Copy of a Frieze

1884 (made), 16th century (made)
Copy of a Frieze thumbnail 1
Copy of a Frieze thumbnail 2
Image of Gallery in South Kensington
On display at V&A South Kensington
Cast Courts, Room 46, The Chitra Nirmal Sethia Gallery
Place Of Origin

Plaster cast depicting an architectural ornamented frieze.

object details
Object Type
Materials and Techniques
Plaster cast
Brief Description
Plaster cast of an architectural frieze, probably made by the Union Centrale des Arts Decoratifs (now the Musee des Arts Decoratifs) in Paris in 1884.
Physical Description
Plaster cast depicting an architectural ornamented frieze.
  • Width: 1850mm
  • Height: 390mm
  • Depth: 100mm
Gallery Label
Cast of Architectural frieze, 1560–70 Union Centrale des Arts Décoratifs (now the Musée des Arts Décoratifs), Paris, 1884 The ReACH declaration looks to the future, encouraging the documenting of archaeological sites and artworks at risk. It highlights the significance some historic casts now have as accidental records of heritage that has vanished since the copies were made. This cast records a frieze by the Renaissance architect, Philibert de l’Orme, which once decorated the Tuileries Palace in Paris. The palace was burned in 1871 by the revolutionary Paris Commune and demolished twelve years later, making this plaster cast a valuable 3D image from a historic building now lost through conflict. Plaster cast, painted surface Museum no. Repro.1884-716(30.11.18)
Object history
Cast of an architectural frieze created in 1884 by the Union Centrale des Arts Decoratifs (now the Musee des Arts Decoratifs) in Paris. The cast is of an original stone frieze that was designed by Philibert de l'Orme in 16th century and decorated the Tuileries Palace in Paris. The palace was burnt down by the Paris Commune in 1871 and was subsequently demolished 12 years later.
Historical context
Making plaster copies is a centuries-old tradition that reached the height of its popularity during the 19th century. The V&A's casts are of large-scale architectural and sculptural works as well as small scale, jewelled book covers and ivory plaques, these last known as fictile ivories.

The Museum commissioned casts directly from makers and acquired others in exchange. Oronzio Lelli, of Florence was a key overseas supplier while, in London, Giovanni Franchi and Domenico Brucciani upheld a strong Italian tradition as highly-skilled mould-makers, or formatori.

Some casts are highly accurate depictions of original works, whilst others are more selective, replicating the outer surface of the original work, rather than its whole structure. Like a photograph, they record the moment the cast was taken: alterations, repairs and the wear and tear of age are all reproduced in the copies. The plasters can also be re-worked, so that their appearance differs slightly from the original from which they were taken.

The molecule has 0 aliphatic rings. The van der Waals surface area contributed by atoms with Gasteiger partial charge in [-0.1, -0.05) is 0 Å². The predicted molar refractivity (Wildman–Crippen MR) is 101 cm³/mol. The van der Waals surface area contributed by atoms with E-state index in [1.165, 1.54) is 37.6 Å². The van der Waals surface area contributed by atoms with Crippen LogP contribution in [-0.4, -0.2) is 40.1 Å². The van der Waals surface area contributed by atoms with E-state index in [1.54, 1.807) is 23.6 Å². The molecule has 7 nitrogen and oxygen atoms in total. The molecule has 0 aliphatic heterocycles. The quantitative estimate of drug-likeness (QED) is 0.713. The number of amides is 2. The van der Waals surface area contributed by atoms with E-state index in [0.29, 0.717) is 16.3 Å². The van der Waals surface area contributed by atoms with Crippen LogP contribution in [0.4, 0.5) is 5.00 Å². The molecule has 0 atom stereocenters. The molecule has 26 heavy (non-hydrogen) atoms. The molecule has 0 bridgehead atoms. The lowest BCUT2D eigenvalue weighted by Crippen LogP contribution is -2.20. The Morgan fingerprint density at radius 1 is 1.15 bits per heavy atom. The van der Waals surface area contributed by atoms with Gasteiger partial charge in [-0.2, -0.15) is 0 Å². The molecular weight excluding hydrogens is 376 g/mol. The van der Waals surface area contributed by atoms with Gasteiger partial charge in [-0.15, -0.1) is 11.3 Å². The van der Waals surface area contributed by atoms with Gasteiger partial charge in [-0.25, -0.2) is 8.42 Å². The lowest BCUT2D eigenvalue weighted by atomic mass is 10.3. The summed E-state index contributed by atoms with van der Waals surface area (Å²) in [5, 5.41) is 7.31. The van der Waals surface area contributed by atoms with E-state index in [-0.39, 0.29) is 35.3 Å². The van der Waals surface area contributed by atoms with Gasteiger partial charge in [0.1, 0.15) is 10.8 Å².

To make a plaster cast, a negative mould has to be taken of the original object. The initial mould could be made from one of several ways. A flexible mould could be made by mixing wax with gutta-percha, a rubbery latex product taken from tropical trees. These two substances formed a mould that had a slightly elastic quality, so that it could easily be removed from the original object. Moulds were also made from gelatine, plaster or clay, and could then be used to create a plaster mould to use for casting.

When mixed with water, plaster can be poured into a prepared mould, allowed to set, and can be removed to produce a finished solid form. The moulds are coated with a separating or paring agent to prevent the newly poured plaster sticking to them. The smooth liquid state and slight expansion while setting allowed the quick drying plaster to infill even the most intricate contours of a mould.

Flatter, smaller objects in low relief usually require only one mould to cast the object. For more complex objects, with a raised surface, the mould would have to be made from a number of sections, known as piece-moulds. These pieces are held together in the so-called mother-mould, in order to create a mould of the whole object. Once the object has been cast from this mother-mould, the piece-moulds can be easily removed one by one, to create a cast of the three-dimensional object.

Accession Number

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record createdJune 24, 2009
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